In its relatively short lifetime, the former "Coventry Evening Telegraph" building has become a superb & iconic venue with a tremendous momentum over the past months as the local community grew to recognise its power & potential. It has provided space for artwork for a wide range of artists who might not have their work displayed in more mainstream spaces: students, amateurs, the experimental, the transgressive and even world renowned figures such as John Yeadon whose work raises questions that the mainstream struggles to respond to.
In terms of music, the many weird & wonderful spaces have seen performances & gatherings from people like Synthcurious & the Leamington Home Made Music Society, creating incredible blends of sound & vision within the decaying post industrial environment. ATTRITION have been spotted several times in recent weeks shooting stills & video while access is still possible.
As part of the inclusive & imagination vision of the team, on Saturday the 9th June, the building hosted not only elements of Coventry Pride 2018, but as part of that, an event by the "Alternative Sounds" project. Project artists Crokodile Tears, Keith Fabrique & Huffy plus project supporter Dave Kafka (of the Smashed Vinyls) played sets, the writer of this piece introduced them and spoke about the project and tracks from the "Alternative Sounds" records (plus a few unreleased treats) were played.
Among the many great songs played were several from the "Alternative Sounds" records: Crokodile Tears played "Trains" and "Chinese Whispers", Keith played "Inside Looking Out" and Huffy played "Don't Speak Out". Among old favourites and a few covers, Keith showcased his new album (launched next Saturday at the Humber) "Talk on the Radio", Huffy debuted a brand new song "Airwaves" and Crokodile Tears treated us to several tracks from their upcoming (September) release 'Old Skool'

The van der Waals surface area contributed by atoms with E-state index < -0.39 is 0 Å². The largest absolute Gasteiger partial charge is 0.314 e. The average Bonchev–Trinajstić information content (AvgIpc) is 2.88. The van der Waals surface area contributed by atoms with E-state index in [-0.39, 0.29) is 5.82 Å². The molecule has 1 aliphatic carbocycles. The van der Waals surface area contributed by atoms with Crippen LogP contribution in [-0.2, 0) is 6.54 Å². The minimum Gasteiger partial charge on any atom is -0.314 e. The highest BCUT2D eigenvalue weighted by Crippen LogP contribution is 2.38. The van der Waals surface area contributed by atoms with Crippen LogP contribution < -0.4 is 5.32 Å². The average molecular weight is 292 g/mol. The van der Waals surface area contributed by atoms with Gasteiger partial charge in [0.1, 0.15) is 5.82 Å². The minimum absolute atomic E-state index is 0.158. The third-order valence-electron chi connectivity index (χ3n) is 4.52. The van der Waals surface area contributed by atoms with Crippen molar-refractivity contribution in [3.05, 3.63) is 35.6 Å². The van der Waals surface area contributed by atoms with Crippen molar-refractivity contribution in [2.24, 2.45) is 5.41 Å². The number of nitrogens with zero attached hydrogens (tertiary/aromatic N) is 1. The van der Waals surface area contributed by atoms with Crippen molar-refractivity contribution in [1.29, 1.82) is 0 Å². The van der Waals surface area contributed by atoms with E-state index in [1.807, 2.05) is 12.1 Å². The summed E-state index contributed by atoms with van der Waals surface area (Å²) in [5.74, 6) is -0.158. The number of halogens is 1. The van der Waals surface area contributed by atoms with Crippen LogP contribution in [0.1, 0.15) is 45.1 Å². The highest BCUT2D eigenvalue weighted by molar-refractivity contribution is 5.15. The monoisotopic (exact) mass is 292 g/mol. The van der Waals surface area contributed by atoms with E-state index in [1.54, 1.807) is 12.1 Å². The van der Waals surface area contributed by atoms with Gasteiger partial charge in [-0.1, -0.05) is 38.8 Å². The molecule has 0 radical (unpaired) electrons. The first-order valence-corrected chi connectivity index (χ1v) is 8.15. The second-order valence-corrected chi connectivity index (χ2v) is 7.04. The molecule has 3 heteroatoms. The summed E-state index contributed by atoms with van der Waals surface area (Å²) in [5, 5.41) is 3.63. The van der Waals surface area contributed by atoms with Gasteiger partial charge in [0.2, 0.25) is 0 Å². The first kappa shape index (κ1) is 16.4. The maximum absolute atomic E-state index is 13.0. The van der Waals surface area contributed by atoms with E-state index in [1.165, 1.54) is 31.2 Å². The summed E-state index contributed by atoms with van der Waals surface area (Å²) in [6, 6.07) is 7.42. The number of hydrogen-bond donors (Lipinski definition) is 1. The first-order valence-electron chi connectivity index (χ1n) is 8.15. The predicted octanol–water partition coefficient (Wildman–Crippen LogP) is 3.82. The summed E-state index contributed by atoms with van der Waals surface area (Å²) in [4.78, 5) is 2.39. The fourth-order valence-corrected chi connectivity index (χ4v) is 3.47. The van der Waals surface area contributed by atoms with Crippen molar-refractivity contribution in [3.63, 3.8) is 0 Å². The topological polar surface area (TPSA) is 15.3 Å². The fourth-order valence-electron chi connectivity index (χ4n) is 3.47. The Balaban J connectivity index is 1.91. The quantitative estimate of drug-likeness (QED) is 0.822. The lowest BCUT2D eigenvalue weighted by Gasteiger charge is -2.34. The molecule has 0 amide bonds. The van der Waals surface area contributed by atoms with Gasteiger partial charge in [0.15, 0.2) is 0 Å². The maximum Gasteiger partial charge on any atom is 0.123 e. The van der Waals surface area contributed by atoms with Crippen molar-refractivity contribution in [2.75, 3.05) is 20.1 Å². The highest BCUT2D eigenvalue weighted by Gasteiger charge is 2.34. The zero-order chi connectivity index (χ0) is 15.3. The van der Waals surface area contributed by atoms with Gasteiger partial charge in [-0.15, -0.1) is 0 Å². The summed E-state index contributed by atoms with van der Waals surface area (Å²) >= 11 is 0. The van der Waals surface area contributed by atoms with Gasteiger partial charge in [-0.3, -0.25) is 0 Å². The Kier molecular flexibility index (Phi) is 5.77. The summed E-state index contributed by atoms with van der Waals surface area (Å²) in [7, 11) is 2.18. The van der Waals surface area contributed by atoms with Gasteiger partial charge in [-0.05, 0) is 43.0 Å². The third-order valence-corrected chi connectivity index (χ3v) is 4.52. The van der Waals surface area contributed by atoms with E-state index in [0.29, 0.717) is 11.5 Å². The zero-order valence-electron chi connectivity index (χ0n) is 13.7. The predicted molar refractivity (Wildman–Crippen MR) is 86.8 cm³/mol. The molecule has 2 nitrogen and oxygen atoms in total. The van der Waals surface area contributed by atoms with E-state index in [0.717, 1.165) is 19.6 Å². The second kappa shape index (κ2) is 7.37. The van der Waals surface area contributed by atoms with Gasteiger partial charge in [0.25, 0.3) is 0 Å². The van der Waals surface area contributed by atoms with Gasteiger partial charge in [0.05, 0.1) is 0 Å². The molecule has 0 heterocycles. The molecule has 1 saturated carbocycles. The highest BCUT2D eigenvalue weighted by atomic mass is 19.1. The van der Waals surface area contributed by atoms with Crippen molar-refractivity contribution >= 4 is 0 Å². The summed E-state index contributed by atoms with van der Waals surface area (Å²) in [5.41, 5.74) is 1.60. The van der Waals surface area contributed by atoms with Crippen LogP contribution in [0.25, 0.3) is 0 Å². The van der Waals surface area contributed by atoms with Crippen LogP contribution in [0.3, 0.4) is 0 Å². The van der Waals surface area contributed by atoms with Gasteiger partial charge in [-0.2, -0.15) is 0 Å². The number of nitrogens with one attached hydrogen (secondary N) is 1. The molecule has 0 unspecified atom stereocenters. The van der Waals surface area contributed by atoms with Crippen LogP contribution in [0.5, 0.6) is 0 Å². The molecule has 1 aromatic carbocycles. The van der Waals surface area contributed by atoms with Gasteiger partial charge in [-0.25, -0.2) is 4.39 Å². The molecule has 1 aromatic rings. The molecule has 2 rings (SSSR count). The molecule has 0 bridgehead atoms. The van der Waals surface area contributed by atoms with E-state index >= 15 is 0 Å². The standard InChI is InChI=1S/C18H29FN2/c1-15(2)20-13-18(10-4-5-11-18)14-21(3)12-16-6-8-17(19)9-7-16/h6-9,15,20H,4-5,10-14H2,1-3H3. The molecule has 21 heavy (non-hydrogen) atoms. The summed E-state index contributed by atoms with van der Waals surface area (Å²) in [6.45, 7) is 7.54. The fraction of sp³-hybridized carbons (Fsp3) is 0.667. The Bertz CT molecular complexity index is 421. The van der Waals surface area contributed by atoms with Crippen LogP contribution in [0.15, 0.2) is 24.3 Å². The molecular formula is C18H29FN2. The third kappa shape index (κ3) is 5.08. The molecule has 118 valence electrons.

It was good also to see several other "Alternative Sounds" artists giving their support: Ashley Spindler of Prole Position, Nigel Meffen of Skeet and Martin & Kerri Bowes of ATTRITION.
Videos of some of the performances are at:
Many thanks to Alan Denyer, Clare Allington-Dixon & Christopher Sidwell as well as everyone else at the CET Popup, who played & who came along for making this work so well
Hopefully the setup at the CET Building will be able to set up again on a more long term basis at the "Elephant" former sports centre which would be great: the potential for providing a centre for grassroots, creative, experimental and downright alternative arts & music is enormous and can really help foster local talent.